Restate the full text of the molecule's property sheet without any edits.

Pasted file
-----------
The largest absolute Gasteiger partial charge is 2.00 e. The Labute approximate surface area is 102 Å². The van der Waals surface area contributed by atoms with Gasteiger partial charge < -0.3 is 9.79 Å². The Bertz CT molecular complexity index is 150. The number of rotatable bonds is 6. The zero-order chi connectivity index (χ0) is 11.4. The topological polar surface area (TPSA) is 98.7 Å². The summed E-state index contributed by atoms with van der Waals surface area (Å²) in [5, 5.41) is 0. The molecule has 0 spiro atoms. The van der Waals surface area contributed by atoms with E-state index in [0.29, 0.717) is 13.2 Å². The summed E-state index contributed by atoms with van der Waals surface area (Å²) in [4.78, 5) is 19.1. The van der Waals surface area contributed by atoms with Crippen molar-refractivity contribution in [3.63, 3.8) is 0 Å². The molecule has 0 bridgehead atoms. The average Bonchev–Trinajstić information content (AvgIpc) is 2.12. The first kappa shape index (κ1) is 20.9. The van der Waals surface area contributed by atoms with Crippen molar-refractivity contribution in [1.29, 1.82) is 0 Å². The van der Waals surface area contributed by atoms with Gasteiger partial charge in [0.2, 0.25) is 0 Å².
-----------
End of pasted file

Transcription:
The largest absolute Gasteiger partial charge is 2.00 e. The Labute approximate surface area is 102 Å². The van der Waals surface area contributed by atoms with Gasteiger partial charge < -0.3 is 9.79 Å². The Bertz CT molecular complexity index is 150. The number of rotatable bonds is 6. The zero-order chi connectivity index (χ0) is 11.4. The topological polar surface area (TPSA) is 98.7 Å². The summed E-state index contributed by atoms with van der Waals surface area (Å²) in [5, 5.41) is 0. The molecule has 0 spiro atoms. The van der Waals surface area contributed by atoms with E-state index in [0.29, 0.717) is 13.2 Å². The summed E-state index contributed by atoms with van der Waals surface area (Å²) in [4.78, 5) is 19.1. The van der Waals surface area contributed by atoms with Crippen molar-refractivity contribution in [3.63, 3.8) is 0 Å². The molecule has 0 bridgehead atoms. The average Bonchev–Trinajstić information content (AvgIpc) is 2.12. The first kappa shape index (κ1) is 20.9. The van der Waals surface area contributed by atoms with Crippen molar-refractivity contribution in [1.29, 1.82) is 0 Å². The van der Waals surface area contributed by atoms with Gasteiger partial charge in [0.2, 0.25) is 0 Å².